Weeks ago, hundreds of Virginia Commonwealth University students rallied in the parking lots outside the basketball arena to watch the men’s team leave for the NCAA tournament -- for games no one really expected them to win. But as March Madness progressed, students found themselves back in those parking lots, celebrating win after win.
And on Thursday night, it was the students’ turn to board chartered buses. Four buses carrying 200 students are now en route to Houston -- a 1,300-mile roadtrip that’s expected to take at least 24 hours. Hundreds more students, alums and Rams fans are expected to meet them there to watch VCU take on Butler Saturday night. Back on campus, the university has organized a massive viewing party in the arena, in addition to smaller ones in the residence halls.
“When VCU made it to the Sweet 16, I was like, ‘Oh. My. Gosh.’ I went crazy. When they went to the Elite Eight, I thought I was going to die,” said Rupali Saxena, 19, a VCU sophomore who is majoring in bioinformatics. And then the Final Four? “It has been a riot. That’s the only way to describe it.”
Enthusiasm for the Cinderella team has consumed Richmond. Professors have canceled classes or postponed assignments so that students can bask in the glow of all-out spirit. Several bars have plastered their windows with Rams signs, and city buses changed their digital display boards to congratulate the team.
The Richmond Times-Dispatch added basketballs to its online masthead, local morning television anchors giddily talked about their Saturday night plans, and, at least on Thursday night, one radio station kept getting requests for the rap song “Black and Yellow.” You would think there’s a city-wide dress code because so many people are sporting black and gold
“Everyone else is finally seeing what we always knew about VCU,” said Zach Mullins, 18, a freshman mechanical engineering major from Chesterfield, Va.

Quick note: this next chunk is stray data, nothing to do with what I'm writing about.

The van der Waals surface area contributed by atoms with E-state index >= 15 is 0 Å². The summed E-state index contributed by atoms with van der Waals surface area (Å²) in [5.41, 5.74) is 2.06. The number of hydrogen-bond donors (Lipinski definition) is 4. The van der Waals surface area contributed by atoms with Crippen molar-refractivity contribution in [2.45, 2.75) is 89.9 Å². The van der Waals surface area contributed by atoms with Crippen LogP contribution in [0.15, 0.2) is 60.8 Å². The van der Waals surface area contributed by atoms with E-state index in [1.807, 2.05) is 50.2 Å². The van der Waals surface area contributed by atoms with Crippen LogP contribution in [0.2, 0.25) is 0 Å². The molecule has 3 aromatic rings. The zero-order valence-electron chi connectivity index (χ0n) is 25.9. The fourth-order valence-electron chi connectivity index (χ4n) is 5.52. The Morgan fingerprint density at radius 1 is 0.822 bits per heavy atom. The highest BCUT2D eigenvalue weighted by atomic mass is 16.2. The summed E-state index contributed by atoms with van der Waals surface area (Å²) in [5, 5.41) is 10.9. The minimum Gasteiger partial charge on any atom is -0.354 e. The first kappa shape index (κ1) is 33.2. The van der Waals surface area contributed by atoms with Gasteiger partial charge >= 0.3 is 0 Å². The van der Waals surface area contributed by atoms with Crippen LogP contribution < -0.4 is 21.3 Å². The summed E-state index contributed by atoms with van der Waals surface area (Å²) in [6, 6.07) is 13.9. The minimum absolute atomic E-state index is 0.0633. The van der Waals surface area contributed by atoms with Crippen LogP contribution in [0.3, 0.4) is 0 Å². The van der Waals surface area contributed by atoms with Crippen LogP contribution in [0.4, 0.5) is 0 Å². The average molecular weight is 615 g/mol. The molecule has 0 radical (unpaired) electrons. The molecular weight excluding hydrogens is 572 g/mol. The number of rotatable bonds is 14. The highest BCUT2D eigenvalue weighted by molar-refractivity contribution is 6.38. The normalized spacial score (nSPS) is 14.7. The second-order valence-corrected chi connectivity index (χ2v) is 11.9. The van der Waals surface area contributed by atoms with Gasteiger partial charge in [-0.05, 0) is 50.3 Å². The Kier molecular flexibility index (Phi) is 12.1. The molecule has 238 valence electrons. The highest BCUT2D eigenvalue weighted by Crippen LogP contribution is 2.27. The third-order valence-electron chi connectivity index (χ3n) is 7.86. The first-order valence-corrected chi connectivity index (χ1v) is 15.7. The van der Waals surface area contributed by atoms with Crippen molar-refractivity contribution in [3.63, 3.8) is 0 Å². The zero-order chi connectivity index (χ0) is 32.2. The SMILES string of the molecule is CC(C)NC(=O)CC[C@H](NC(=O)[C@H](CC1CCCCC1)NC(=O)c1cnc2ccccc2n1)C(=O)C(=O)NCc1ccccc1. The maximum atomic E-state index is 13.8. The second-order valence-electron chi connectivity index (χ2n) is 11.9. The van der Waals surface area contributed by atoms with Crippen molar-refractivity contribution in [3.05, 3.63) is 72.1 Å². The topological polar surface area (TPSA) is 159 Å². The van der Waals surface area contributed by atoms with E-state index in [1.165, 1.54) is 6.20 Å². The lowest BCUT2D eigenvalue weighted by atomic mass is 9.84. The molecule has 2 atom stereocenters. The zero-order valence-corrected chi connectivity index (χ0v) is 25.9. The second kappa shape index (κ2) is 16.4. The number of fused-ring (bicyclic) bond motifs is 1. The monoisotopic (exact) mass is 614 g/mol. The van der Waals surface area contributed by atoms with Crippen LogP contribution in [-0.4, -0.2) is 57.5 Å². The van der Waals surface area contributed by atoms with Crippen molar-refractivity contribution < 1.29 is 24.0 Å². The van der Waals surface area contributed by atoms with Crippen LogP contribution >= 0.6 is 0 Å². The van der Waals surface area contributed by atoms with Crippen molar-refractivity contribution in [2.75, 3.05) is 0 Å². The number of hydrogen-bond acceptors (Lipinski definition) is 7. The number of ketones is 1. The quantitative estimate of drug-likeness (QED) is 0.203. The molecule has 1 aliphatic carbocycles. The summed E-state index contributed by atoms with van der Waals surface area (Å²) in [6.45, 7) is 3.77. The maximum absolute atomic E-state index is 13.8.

When it became clear VCU might have a shot at some of the top games, the student government set aside $51,000 to send students to San Antonio and, now, Houston. More than 2,000 students entered a lottery to snag one of the 200 spots on Houston-bound buses. Once in Texas, the student government is paying to house more than 800 students in a handful of hotels. Students just have to pay for their ticket to the game, said Adele McClure, the VCU student government president who is from Northern Virginia.
“Twenty-five dollars and their school spirit,” she said. “That’s what they pay.”
The words “school spirit” keep coming up as students riff about what the Final Four means to VCU -- and, more deeply, what it means to them. But what exactly is historic school spirit?
It’s a lot of things, several students said. It’s a seemingly never-ending line at the campus bookstore, which is constantly getting more shipments of VCU T-shirts and gear. It’s record numbers of hits to the school Web site, and likely record-numbers of students changing their Facebook profile photo to something VCU-related. It’s VCU outshining all of the other big-name Virginia colleges, even for just a week. And it’s the rest of the country actually knowing that the college exists.
“I have friends in San Diego and Arizona who finally know where I go,” McClure said with a laugh. “If you didn’t have school spirit, now you have it times six.”